At the distal end of each size suture shuttle are four notches for tacking suture material engaging and are advantageously located at 3, 6, 9 and 12 o'clock position. The distal end of the suture shuttle element contains a circular plate carrying the four peripheral notches for releasabley securing the strands of suture material as further described below. In one embodiment, the various tubular element diameters and lengths, as previously described, are color-coded with the corresponding suture shuttle element of the same color for use therewith. In this manner, during surgery the appropriate suture shuttle element can be instantaneously matched with the appropriate tubular element for a particular surgical scenario.

The suture material that can be used in accordance with the instant invention is preferably Ethibond® brand sutures, but only need to be of sufficient tensile strength to secure the distal end of the tubular element against the abdominal fascia through out the surgical procedure. It is used for tacking only and removed upon completion of the surgery.

In accordance with the method of the invention, FIGS. 4 through 13 shows the step-by-step procedure for use of the device of the instant invention during the performance of an abdominoplasty. For exemplary purposes only, the method of the instant invention will track an abdominoplasty, which begins, by circumcision of the umbilicus as shown in FIG. 4. In accordance with FIG. 4, an umbilicoplasty is shown. Skin hooks 40 and 42 lift umbilicus 44 for dissection by scalpel 46 to perform a circum peripheral umbilical dissection 48. Once the dissection takes place, skin hooks 40 and 42 are removed and the umbilicus 44 relaxes within the circum umbilical incision.

As shown in FIG. 5, tacking sutures 35 are taken on the dissected umbilicus 44 at the superior (UP) and inferior (DOWN) positions. Sufficient suture material 34 is provided to allow tubular element 12 placement, as was described above. Turning to FIG. 6, there is shown preparation for tubular element attachment. The suture material 34, connected to the umbilicus 44 by means of tacking stitches 35, is lifted to separate the umbilicus 44 from abdominal flap 50. As shown in FIG. 7, the suture shuttle element 200 (or 14 depending on the embodiment used) is inserted into tubular element 12 such that suture shuttle element 200 protrudes beyond the distal end of cylindrical housing 16 exposing ribbed portion 228 and end plate 230 containing notches 232. The extended suture material 34 is placed within notches 232 as shown.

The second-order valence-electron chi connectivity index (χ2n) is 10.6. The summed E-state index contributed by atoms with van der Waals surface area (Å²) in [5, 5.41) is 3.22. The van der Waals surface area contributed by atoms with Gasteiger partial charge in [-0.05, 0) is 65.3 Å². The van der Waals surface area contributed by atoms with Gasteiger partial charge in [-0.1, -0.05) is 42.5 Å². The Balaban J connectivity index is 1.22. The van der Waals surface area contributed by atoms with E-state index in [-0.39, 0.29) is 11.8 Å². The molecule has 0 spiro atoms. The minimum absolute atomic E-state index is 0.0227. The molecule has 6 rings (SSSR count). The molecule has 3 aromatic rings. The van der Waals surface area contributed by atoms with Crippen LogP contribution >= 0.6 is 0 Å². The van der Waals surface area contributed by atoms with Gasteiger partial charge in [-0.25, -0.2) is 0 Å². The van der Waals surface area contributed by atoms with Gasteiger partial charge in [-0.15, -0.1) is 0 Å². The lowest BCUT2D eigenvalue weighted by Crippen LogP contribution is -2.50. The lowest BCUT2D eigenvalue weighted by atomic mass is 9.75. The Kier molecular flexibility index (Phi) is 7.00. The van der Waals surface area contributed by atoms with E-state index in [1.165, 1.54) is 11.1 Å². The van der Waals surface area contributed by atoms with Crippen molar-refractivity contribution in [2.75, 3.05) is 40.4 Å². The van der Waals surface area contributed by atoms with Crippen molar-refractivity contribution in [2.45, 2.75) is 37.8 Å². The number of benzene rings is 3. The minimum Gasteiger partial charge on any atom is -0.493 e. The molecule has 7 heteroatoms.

As seen in FIG. 8, the suture shuttle element 200 is pulled, by means of the plunger type, circular knob 226, to extract the suture shuttle element 200 from the tubular element 12 thereby pulling suture material 34 attached to end plate 230 through tubular element 12. Simultaneously, tubular element 12 is pushed down by means of ears 20 and 18 into circum umbilical incision 48. Tensioning on suture material 34 moves umbilicus 44 within the interior of cylindrical housing 16, as shown in phantom. Likewise, the UP marking and the DOWN marking on tubular element 12 are aligned with the head of the patient and the feet of the patient respectively.

As seen in FIG. 9, placement of tubular element 12 is completed by removing suture material 34 from notches 232 in end plate 230 of suture shuttle element 200 and placing the suture material 34 in notches 24 and 22 in ears 20 and 18 respectively. As can be seen, umbilicus 44 is retained within tubular element 12, and the distal end of tubular element 12 protrudes into circum umbilical incision 48 such that the complete stalk of umbilicus 44 is protected and separated from abdominal flap 50. Dissection of the umbilicus 44 is then accomplished by scalpel or scissors following the outer circumference of cylindrical housing 16 down to the abdominal fascia 56 while maintaining pressure on the ears 20 and 18 to seat the distal end of tubular element 12 on the abdominal fascia 56. Suture material 34 can then be re-tensioned in notches 22 and 24 as necessary to retain the entire stalk of umbilicus 44 down to the abdominal fascia 56 within housing 16. When the tubular element 12 is in place and houses the dissected umbilicus 44 in housing 16, by means of tensioned suture material 34 retained releasable engaging notches 22 and 24, the distal end of cylindrical housing 16 rests on abdominal fascia 56 and protrudes through abdominal flap 50 and through the subcutaneous fatty layer to protect the entirety of the stalk of umbilicus 44.

As shown in FIG. 10, lateral abdominal incision 47 is then made to allow abdominal flap 50 to be lifted as shown. Because the stalk of umbilicus 44 is protected via cylindrical housing 16, the stalk of umbilicus 44 is protected from nicks, cuts, and even amputation from scalpel 46. As the abdominal flap 50 is lifted and de-fattened, abdominal fascia 56 is exposed. As abdominal flap 50 is lifted past the tubular element 12 which is allowed to slip through circum umbilical incision 48 by means of movement of, for example, retractor 54.

As better seen in FIG. 11, with abdominal flap 50 completely lifted, de-fattened, and held by retractors 54, midline musculoaponeurotic plication sutures 58 are taken with suture forceps 52 in performing rectus abdominis musculoaponeurotic placation. Because the cylindrical housing 16 completely envelops the stalk of umbilicus 44, the tubular element 12 prevents strangulation of the umbilical pedicle by the musculoaponeurotic plication midline sutures 58.